KASHINATHSA YAMOSA Vs. NARSINGSA BHASKARSA
LAWS(BOM)-1954-9-7
HIGH COURT OF BOMBAY
Decided on September 09,1954

KASHINATHSA YAMOSA Appellant
VERSUS
NARSINGSA BHASKARSA Respondents


Referred Judgements :-

RAMAN CHETTY V. NAGAPPA CHETTY [REFERRED TO]
RAM V. SHEO MANGAL [REFERRED TO]



Cited Judgements :-

GRANDHI CHAKRAIAH VS. GRANDHI PITCHAIAH [LAWS(APH)-1958-7-15] [REFERRED TO]
BOARD OF REVENUE, CHEPAUK, MADRAS, REFERRING OFFICER VS. POOSARLA CHINA APPALANARASIMHULU [LAWS(APH)-1956-9-15] [REFERRED TO.]


JUDGEMENT

Bavdekar, J. - (1.)This order refers to the distribution of the stamp duty and penalty which has actually been paid by defendant 1 in both the suits for the purpose of rendering admissible in evidence certain instruments.
(2.)Mr. Kotwal who appears on behalf of defendant 1--appellant contends that he is entitled to the refund of the amount of stamp duty and penalty which he has paid from the other co-sharers under the provisions of Section 44(1), Indian Stamp Act. That section runs as follows:
"When any duty or penalty has been paid under Section 35, Section 37, Section 40 or Section 41, by any person in respect of an instrument, and, by agreement or under the provisions of Section 29 or any other enactment in force at the time such instrument was executed, some other person was bound to bear the expense of providing the proper stamp for such instrument, the first-mentioned person shall be entitled to recover from such other person the amount of the duty or penalty so paid."
Now, the opening words of the section have got reference to the duty or penalty paid amongst others under Section 35. What Section 44(1) does is that it enables the person paying the duty or penalty to recover it. It is recoverable from "some other person bound to bear the expense of providing the proper stamp for such instrument," Mr. Kotwal says that under the provisions of Section 29. Indian Stamp Act, the other co-sharers were bound to bear the expense of providing the proper stamp in proportion to their shares, and consequently his client is entitled to recover from the other co-sharers the portion of the duty and penalty which is attributable to their shares. It is true that in order to find out whether the person paying duty and penalty was entitled to recover them from any other person, the question which has got to be asked is who was the person bound to bear the expense of providing the proper stamp upon the instrument concerned. But it is only when the reply to that question shows that the entity is different from the person who has paid the stamp duty and penalty that the right under Section 44(1) arises. Mr. Kotwal contends, however, that the reply to this question is all the co-sharers including Mr. Kotwal's client himself. But if we interpret the word "expense" to mean a part of the expense, then in that case the other co-sharers were bound to bear their share of the expense of providing the stamp on the instrument. It is to be remembered however that what the person paying the duty or penalty is entitled to recover is "the amount of the duty or penalty so paid", which are the closing words of the section. They mean the whole of the duty and penalty paid by him. If we bear that in our minds and also the contradistinction between "any person" who has paid the duty and penalty and the words "some other person was bound to bear the expense of providing the proper stamp for such instrument", there can be no doubt that Section 44(1) is intended to help what may be termed as innocent party, a party who was not required to have the instrument properly stamped or bear any portion of the expense of the stamp.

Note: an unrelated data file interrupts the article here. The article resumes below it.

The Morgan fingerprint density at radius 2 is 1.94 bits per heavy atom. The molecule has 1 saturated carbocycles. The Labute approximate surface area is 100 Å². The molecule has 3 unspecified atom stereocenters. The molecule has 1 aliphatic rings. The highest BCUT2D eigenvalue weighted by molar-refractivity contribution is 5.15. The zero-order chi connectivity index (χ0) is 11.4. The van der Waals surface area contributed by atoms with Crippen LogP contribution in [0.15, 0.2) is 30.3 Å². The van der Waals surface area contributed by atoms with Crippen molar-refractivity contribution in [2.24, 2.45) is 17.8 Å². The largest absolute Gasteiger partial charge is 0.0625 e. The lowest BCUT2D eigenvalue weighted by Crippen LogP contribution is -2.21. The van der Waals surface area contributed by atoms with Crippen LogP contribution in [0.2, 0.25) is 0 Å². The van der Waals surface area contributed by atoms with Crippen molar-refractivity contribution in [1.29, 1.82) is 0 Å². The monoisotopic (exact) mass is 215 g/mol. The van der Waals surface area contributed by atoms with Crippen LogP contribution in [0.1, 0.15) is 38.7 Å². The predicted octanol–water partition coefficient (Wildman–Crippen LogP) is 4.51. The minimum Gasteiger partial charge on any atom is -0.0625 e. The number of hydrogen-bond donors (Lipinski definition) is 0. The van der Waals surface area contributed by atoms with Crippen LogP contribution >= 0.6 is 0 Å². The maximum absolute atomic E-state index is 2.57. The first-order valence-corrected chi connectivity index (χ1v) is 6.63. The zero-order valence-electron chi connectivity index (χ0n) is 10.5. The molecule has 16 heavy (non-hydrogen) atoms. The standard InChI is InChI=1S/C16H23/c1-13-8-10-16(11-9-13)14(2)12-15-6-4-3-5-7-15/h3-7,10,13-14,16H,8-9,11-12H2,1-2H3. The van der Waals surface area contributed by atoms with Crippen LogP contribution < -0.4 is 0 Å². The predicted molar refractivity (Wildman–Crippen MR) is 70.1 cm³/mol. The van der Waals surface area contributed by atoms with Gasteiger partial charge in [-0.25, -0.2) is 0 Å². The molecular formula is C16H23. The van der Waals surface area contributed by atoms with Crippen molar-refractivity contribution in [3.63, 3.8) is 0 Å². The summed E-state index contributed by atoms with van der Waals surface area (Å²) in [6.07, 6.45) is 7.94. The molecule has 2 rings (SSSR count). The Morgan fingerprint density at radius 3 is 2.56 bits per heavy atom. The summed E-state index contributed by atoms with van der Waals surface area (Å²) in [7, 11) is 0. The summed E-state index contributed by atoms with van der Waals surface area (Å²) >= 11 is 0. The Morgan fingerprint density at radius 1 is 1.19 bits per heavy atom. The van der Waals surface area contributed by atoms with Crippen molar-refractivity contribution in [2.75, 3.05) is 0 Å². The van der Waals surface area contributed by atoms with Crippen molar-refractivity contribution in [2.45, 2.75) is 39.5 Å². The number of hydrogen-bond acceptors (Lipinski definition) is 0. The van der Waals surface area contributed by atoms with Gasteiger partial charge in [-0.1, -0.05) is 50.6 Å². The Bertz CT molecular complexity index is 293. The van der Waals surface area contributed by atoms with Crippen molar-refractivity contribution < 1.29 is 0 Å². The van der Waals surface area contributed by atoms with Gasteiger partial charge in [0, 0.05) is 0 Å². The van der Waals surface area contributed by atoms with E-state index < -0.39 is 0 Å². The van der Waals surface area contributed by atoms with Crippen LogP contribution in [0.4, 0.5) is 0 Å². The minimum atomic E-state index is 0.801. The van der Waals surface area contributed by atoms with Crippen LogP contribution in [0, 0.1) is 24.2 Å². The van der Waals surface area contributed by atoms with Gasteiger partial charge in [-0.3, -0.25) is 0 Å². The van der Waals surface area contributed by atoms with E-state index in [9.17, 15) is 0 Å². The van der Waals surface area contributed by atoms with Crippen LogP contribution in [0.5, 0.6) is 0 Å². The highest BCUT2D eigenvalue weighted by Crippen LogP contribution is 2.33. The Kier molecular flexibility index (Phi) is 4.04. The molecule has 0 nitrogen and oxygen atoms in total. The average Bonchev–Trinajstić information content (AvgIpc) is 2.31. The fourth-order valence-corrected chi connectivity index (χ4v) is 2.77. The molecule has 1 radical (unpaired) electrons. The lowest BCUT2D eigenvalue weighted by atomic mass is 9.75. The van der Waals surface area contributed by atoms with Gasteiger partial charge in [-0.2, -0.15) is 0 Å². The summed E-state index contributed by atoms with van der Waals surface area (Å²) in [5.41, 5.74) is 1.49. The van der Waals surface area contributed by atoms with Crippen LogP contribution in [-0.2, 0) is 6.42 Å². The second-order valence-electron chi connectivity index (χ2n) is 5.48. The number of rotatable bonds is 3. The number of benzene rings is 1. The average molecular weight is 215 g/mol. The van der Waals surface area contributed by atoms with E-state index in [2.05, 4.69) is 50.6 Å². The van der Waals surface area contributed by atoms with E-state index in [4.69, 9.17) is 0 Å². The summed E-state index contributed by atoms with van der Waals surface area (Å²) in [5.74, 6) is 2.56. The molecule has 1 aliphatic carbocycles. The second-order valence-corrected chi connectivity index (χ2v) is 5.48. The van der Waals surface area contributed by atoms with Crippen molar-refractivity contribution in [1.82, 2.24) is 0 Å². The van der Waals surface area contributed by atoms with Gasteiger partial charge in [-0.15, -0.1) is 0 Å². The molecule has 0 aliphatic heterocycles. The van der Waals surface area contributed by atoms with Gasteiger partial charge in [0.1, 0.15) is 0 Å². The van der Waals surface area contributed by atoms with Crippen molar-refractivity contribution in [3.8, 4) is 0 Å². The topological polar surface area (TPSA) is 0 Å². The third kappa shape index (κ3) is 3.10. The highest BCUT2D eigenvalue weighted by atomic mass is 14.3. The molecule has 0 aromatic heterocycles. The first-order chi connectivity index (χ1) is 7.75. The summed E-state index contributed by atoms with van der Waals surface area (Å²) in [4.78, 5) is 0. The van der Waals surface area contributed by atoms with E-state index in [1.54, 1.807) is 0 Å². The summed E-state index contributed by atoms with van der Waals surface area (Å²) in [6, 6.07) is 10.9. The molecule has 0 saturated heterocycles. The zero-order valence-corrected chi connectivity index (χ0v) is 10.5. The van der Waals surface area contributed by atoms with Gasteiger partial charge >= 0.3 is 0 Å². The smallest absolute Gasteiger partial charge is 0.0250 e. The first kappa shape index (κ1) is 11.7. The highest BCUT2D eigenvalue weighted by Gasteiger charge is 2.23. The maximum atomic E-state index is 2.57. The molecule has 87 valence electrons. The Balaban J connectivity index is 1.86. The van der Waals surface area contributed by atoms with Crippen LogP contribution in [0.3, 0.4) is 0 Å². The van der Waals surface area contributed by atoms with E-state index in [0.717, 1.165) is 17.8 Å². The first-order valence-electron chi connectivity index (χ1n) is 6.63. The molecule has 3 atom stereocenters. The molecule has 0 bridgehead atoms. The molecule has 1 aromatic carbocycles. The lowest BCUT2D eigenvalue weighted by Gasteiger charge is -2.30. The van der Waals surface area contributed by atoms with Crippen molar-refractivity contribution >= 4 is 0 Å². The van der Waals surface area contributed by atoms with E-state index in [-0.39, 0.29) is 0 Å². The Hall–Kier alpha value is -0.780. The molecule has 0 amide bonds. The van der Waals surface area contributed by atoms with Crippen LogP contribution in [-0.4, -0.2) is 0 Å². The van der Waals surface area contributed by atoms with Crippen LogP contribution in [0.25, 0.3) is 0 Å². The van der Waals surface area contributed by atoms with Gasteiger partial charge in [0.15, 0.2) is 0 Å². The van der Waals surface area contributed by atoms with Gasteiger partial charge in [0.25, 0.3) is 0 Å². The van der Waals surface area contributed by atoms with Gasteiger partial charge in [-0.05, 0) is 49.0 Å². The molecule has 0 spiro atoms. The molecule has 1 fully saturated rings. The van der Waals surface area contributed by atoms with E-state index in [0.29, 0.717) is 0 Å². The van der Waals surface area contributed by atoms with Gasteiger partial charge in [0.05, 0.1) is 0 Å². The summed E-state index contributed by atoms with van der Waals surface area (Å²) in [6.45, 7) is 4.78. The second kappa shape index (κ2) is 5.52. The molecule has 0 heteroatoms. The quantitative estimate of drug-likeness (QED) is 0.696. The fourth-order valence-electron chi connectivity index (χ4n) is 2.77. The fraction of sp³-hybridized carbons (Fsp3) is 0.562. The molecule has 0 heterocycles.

(3.)That was as a matter of fact the view which was taken by the Madras and the Allahabad High Courts in -- 'Raman Chetty v. Nagappa Chetty', AIR 1916 Mad 672 (A), and -- 'Parshottam Ram v. Sheo Mangal', AIR 1936 All 151 (B). With respect we are in entire agreement with the view taken in those cases. Order accordingly.


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